Is surgical excision of core biopsy proven benign papillomas of the breast necessary?Acad Radiol. 2010 May; 17(5):553-7.AR
RATIONALE AND OBJECTIVES
The aim of this study was to determine if core biopsy-proven benign papillomas of the breast need to be surgically excised.
MATERIALS AND METHODS
Mammographic and pathologic database review from January 1994 to January 2004 revealed 178 papillary lesions diagnosed by core biopsy in 176 women (mean age, 59 years). All lesions had >or=24 months of imaging follow-up (n = 75) or surgical correlation (n = 103). Details regarding core biopsy technique, lesion appearance, pathologic results, imaging-histopathologic concordance, and follow-up imaging were recorded. Core and surgical pathologic results were correlated.
Of the 178 papillary lesions diagnosed at core needle biopsy, 120 (67%) were initially diagnosed as benign without atypia. The core biopsy diagnoses of benignity were confirmed for all 120 lesions by either surgical excision (n = 45) or stability after >or=2 years of imaging follow-up (n = 75). Of the remaining 58 papillary lesions, 50 were found to be atypical at core needle biopsy; 15 of those 50 (29%) were upgraded to malignancies at surgical excision. Eight of the 178 lesions (5%) were initially diagnosed as malignant papillary lesions at core needle biopsy. Seven of these eight (88%) were confirmed malignant at excision. None of the surgically proven cancers was diagnosed as benign at core biopsy.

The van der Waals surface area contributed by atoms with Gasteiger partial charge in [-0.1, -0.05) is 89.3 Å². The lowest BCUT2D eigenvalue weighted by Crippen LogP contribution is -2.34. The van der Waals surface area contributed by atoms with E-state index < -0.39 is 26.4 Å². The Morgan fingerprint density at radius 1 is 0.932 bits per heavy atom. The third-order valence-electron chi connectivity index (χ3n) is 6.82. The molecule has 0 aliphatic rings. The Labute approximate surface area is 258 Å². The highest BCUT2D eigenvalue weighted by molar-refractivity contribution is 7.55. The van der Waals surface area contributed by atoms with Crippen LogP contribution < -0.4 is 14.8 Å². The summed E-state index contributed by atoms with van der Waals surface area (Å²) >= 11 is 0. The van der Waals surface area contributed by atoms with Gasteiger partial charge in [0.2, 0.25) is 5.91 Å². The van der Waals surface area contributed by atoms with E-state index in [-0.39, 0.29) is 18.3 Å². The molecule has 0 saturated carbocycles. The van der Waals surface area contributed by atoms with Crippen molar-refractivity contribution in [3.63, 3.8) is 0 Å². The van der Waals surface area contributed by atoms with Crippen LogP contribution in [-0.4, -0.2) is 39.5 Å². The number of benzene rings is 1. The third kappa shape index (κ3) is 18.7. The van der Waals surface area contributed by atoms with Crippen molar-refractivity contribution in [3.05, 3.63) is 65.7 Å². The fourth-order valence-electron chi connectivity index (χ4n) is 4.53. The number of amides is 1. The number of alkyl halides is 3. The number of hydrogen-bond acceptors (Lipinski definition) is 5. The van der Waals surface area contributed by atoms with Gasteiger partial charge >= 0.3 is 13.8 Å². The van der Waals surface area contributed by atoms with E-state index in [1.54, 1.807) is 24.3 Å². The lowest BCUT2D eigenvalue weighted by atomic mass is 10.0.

Close imaging follow-up rather than excision of core biopsy-proven benign papillomas was adequate given careful imaging-histopathologic correlation and excision of all atypical and discordant lesions. Individual centers should evaluate their own data and tailor their practices accordingly.